DEEP strictly enforcing ‘no swimming’ rules at inland parks and beaches as part of operational updates


MIDDLETOWN, Conn. (WTNH) — The Connecticut Department of Energy and Environmental Protection (DEEP) issued an updated operational plan Friday, as the state heads into the Fourth of July weekend.

Many of the procedures that have been in place for most of the COVID-19 pandemic — daily capacity limits, social distancing guidelines and use of face coverings — remain the same. There are several updates that apply mainly to swimming, camping, group sizes and picnicking.

Swimming and Beaches

DEEP continues to permit swimming only at shoreline state parks (not inland state park swim areas) at this time; swimming at inland beaches is prohibited. Beaches are closed at these locations, and lifeguards are not on duty.

This decision is based on considerations of potential overcrowding and the ability to maintain social distancing onshore and in the water at beach locations.

Those caught swimming in restricted areas will be fined $75. Those caught entering a park after it’s closed are subject to stiffer penalties and could lose park privileges for up to one month per Governor Ned Lamont’s Executive Order.

“We know places like Wadsworth [Falls State Park] are getting a tremendous amount of pressure and a lot of use,” said Commissioner Katie Dykes.

Marissa Allanson, of Wallingford, and her family were looking to get out of the house and head to Wadsworth Falls.

“You can’t be inside,” she said. “I have three kids, figured we would come out and see the falls and go back home.”

The Agarwal family, of South Windsor, went hiking to the waterfall as well.

“It’s tempting to get in the water, get your feet wet, get inside the water, but everyone was following the rules,” remarked Mukesh Agarwal.

No swimming signs have been posted to enforce the rules.

“We are really working to get overall compliance,” Dykes said. “And overall, people are understanding but there are exceptions, and we are working to address them.”

The following changes have been made for shoreline state parks:

  • Lifeguards are now on duty at shoreline beaches in Connecticut state parks, as staffing allows.  On days and times when these beaches do not have lifeguards on duty, they will be posted as “No Lifeguards on Duty.”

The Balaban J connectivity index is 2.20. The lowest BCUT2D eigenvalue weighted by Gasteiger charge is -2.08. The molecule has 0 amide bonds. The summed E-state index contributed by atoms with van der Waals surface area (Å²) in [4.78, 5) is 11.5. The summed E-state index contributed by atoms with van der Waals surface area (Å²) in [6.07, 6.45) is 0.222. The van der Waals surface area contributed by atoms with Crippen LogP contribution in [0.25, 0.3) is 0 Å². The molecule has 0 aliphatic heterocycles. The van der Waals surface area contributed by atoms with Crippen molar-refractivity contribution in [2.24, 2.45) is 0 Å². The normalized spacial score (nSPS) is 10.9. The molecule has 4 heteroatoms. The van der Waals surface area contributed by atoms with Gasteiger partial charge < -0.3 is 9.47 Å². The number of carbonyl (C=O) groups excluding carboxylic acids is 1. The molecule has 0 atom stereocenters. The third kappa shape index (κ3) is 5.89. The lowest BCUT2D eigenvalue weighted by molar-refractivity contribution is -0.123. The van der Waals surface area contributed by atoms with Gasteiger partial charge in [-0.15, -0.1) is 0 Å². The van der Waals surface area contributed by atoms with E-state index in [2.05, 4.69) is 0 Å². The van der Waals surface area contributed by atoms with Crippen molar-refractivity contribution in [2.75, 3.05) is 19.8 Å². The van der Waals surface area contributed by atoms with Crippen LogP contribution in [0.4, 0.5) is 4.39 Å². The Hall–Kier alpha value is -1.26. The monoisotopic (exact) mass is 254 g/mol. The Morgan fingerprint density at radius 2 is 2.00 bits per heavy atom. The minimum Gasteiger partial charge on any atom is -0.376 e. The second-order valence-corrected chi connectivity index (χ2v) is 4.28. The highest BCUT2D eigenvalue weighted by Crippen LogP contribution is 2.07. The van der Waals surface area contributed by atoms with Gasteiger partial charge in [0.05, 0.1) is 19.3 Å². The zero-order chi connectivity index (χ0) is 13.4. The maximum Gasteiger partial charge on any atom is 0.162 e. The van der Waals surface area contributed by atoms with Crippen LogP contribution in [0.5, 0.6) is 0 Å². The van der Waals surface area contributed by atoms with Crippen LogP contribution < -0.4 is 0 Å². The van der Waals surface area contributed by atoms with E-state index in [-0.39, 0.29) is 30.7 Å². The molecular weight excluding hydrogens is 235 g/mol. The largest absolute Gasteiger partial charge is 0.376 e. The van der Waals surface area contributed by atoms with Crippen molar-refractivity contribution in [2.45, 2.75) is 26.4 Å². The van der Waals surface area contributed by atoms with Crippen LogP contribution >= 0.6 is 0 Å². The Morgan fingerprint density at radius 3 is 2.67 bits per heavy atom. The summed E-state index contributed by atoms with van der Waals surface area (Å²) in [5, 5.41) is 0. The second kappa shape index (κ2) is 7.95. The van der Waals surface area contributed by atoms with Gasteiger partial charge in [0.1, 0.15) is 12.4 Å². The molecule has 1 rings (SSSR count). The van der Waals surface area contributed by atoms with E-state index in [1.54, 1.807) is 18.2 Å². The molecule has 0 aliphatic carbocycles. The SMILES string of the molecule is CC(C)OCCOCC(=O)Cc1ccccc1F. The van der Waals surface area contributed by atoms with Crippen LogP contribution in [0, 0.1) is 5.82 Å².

• Restroom buildings at our shoreline parks are now open. 
  • Visitors to shoreline parks must maintain 15’ of space from other beachgoers (blanket-to-blanket).  This distance will allow for a 6’ radius around each person or family and a 3’ walkway in between groups.
  • Shoreline parks continue to operate at lower capacity levels, to prevent overcrowding and support social distancing.  If you choose to visit a shoreline state park that features a beach, visitors are encouraged to select locations closest to home and consider visiting early in the morning before crowds gather.  Shoreline parks have been reaching capacity and closing early, especially during weekends.  Visitors should be ready with a back-up plan if their first choice is closed. Real-time updates on closures are posted on the state parks Twitter feed, @CTStateParks and at
  • Visitors should bring face coverings and use them whenever they are in proximity to others. Face coverings should not be worn in the water.

State Campgrounds, Cabins, and Youth Sites: State Park Campgrounds opened July 1 for RV campers.  The campgrounds will be open to all campers (including tent campers) beginning Wednesday, July 8. The campground reservation system has been reopened to make reservations for camping between July 8 and the end of the 2020 season. Cabins, Youth Group and River Camping will not be open for the 2020 season. All camping is by reservation and walk-ins will not be permitted.

Group size: According to the state’s Phase 2 reopening guidance, there is a limit of 100 people for outdoor group activities. Six feet of distance between non-household members remains in place for group events, as well as the use of masks where appropriate distancing can’t be maintained. It can be difficult to maintain social distancing in large groups, so DEEP encourages visitors to consider enjoying parks in smaller groups.

Picnicking: Picnicking remains limited in parks. Household members are permitted to bring a blanket, sit on the ground or bring their own table and chairs to picnic. Larger groups of up to 100 can picnic as long as members of the group stay 6’ apart. Picnic tables may be available on a limited basis and placed to ensure adequate social distancing can be maintained.  However, DEEP is not disinfecting picnic tables and encourages the public to bring a table cover.  

DEEP is also recommending that people look to use some of the state’s less-frequented state parks and forests over the holiday weekend, in anticipation of the more popular shoreline state beaches and parks reaching capacity early in the day.

“I encourage visitors to state parks and forests this holiday weekend to continue to recreate responsibly,” Dykes said. “Visitors have done an amazing job thus far during the pandemic, and it’s important that we stay the course by keeping up the good practices that have our state trending in the right direction.”

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